EU opens new chapter, Turkey wants more

EU opens new chapter, Turkey wants more

EU opens new chapter, Turkey wants more

Turkey's European Affairs Minister Egemen Bağıs addresses a joint news conference with European Enlargement Commissioner Stefan Fule (R) after EU-Turkey accession talks in Brussels November 5, 2013. REUTERS Photo

The European Union opened a new chapter with Turkey on Nov. 5 following a three-year hiatus, with top Turkish officials praising the new era with the bloc even as they demanded accelerated negotiations with the union.

European Union Minister Egemen Bağış and Development Minister Cevdet Yılmaz attended the Ministerial Accession Conference in Brussels to start negotiations on Chapter 22 which covers regional policy and coordination of structural instruments. The chapter covers one of the core EU policies, supporting job creation, competitiveness, innovation, economic growth, improved quality of life and sustainable development.

“We need to strengthen our engagement,” EU Enlargement Commissioner Stefan Füle said, prompting Bağış to reply: “Stefan, we’re ready not only to get engaged but also to get married.”

President Abdullah Gül said Turkey’s aim was to complete the full membership talks while calling on the bloc to open further chapters and on countries that are blocking the process to remove their vetoes. “In the future, Europe will discuss political decisions, but this is not today’s main subject. Today’s main point is to complete negotiations and achieve EU standards as soon as possible,” he said.

The Foreign Ministry released a statement welcoming the opening of the chapter. The statement said “political motives” that stood in the way of Turkey’s accession process should be removed.

“It is our primary expectation that all the blockages that come from political motives in the way of Turkey’s membership should be removed immediately to advance the opening of the remaining chapters,” the statement read.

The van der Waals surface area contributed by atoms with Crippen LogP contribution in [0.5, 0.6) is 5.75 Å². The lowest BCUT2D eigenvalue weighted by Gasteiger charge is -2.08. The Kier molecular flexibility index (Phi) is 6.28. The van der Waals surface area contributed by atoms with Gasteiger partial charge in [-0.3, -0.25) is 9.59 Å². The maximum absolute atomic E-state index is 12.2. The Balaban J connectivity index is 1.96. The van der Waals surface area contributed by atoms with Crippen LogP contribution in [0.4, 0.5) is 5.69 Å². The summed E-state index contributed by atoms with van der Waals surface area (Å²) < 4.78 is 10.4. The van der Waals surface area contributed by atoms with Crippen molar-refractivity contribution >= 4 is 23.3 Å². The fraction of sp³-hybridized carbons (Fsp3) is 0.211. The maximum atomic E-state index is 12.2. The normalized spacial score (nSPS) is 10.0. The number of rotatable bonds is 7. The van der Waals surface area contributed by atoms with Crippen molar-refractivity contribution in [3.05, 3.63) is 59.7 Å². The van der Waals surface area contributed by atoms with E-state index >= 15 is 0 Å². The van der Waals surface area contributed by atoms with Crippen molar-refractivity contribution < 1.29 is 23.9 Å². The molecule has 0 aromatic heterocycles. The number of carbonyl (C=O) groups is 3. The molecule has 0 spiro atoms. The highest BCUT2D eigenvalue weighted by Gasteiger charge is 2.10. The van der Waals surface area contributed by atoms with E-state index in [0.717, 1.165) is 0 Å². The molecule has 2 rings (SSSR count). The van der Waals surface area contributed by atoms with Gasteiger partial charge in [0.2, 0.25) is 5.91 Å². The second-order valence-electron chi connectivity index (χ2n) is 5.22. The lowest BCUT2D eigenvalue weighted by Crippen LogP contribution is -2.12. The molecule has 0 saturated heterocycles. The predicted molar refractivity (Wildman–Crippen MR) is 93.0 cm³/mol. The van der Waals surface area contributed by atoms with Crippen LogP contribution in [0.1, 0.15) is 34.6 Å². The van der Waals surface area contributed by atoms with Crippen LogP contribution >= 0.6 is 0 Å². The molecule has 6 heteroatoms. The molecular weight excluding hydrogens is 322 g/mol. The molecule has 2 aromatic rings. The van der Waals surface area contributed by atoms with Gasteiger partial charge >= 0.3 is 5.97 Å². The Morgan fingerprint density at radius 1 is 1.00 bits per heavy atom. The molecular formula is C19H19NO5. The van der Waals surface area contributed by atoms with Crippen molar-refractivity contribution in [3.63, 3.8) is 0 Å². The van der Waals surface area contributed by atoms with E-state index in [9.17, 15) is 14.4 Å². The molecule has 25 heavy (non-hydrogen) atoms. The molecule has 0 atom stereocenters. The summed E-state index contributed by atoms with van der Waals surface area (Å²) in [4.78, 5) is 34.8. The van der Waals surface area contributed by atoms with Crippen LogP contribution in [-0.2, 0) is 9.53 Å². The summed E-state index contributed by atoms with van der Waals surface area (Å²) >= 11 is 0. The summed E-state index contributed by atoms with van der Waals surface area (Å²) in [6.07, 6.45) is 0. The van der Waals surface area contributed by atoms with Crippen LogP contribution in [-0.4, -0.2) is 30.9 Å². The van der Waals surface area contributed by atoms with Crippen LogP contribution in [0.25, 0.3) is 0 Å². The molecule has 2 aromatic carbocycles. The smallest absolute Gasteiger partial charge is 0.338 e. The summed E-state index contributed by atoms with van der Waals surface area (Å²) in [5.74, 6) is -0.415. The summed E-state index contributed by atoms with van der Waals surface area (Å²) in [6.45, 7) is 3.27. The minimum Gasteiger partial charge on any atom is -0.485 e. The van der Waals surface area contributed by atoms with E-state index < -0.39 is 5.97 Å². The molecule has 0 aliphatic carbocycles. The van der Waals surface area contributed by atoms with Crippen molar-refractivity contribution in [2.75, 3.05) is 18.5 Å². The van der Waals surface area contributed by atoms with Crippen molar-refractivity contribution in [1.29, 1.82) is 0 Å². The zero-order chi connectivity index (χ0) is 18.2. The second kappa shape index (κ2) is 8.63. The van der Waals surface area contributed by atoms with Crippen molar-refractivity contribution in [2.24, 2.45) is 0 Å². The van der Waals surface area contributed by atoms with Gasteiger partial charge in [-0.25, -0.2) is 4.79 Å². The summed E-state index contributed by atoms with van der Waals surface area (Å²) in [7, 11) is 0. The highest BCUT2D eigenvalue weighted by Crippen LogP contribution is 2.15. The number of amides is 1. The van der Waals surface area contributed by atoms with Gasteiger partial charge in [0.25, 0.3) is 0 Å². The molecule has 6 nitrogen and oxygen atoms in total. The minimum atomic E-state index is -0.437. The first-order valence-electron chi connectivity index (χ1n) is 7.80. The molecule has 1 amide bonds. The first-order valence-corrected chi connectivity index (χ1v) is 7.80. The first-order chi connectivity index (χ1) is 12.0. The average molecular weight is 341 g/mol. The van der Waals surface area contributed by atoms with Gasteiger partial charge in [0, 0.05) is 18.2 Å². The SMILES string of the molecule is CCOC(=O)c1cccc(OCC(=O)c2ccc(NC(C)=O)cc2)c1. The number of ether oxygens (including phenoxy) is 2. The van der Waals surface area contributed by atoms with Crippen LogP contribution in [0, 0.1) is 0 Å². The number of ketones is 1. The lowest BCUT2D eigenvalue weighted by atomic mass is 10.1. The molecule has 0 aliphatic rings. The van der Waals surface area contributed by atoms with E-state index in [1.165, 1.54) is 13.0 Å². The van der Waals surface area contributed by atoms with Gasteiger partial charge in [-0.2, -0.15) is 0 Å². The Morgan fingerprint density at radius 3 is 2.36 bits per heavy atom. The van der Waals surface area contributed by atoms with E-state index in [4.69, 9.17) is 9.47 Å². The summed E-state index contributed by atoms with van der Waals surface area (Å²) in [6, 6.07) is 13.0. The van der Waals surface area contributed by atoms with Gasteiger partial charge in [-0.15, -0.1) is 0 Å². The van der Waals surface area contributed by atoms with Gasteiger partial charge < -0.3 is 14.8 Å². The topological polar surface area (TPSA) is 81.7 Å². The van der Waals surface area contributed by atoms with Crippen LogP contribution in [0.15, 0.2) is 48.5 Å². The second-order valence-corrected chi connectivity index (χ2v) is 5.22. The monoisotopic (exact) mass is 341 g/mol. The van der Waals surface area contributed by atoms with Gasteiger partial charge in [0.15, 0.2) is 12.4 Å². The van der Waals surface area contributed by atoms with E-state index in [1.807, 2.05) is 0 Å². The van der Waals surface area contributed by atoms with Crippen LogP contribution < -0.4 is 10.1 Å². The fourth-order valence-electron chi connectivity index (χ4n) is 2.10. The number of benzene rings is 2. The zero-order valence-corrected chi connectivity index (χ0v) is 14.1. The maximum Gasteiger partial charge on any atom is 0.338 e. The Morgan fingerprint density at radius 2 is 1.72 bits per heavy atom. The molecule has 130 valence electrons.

“This is only the beginning,” said Bağış after officially opening negotiations on Chapter 22, one of 35 sets of rules and standards that EU candidates must satisfy before joining the 28-member bloc. For his part, Yılmaz said the EU should not wait for another three years to open a chapter.

Calling for a speed-up in negotiations, Füle said two more chapters on rights and freedoms, and justice and security, chapters 23 and 24, could be opened “very hopefully much sooner than in three-and-a-half years.”

Bağış, meanwhile, also criticized Greek Cyprus, calling on the administration to not threatens the interests of Turkey and the EU.

In June, the EU agreed to resume the talks but then postponed them for several months due to the Turkish government’s crackdown against Gezi protesters in May and June. At the news conference, both sides were upbeat. Citing a Turkish saying that there cannot be a spring with only one flower, Bağış said: “We hope this is the beginning to ensure a new spring.”

“Let me underline that Turkey is and remains an important partner for the EU. The developments in Turkey over the past year underline the importance of continued EU engagement and of the EU remaining the benchmark for reform in Turkey,” the EU commissioner said.

“We need more engagement, not less. That is why I hope very much that we’ll not be waiting another long period before another chapter is being opened,” Füle said, adding that he would visit Istanbul and Ankara on Nov. 7-8.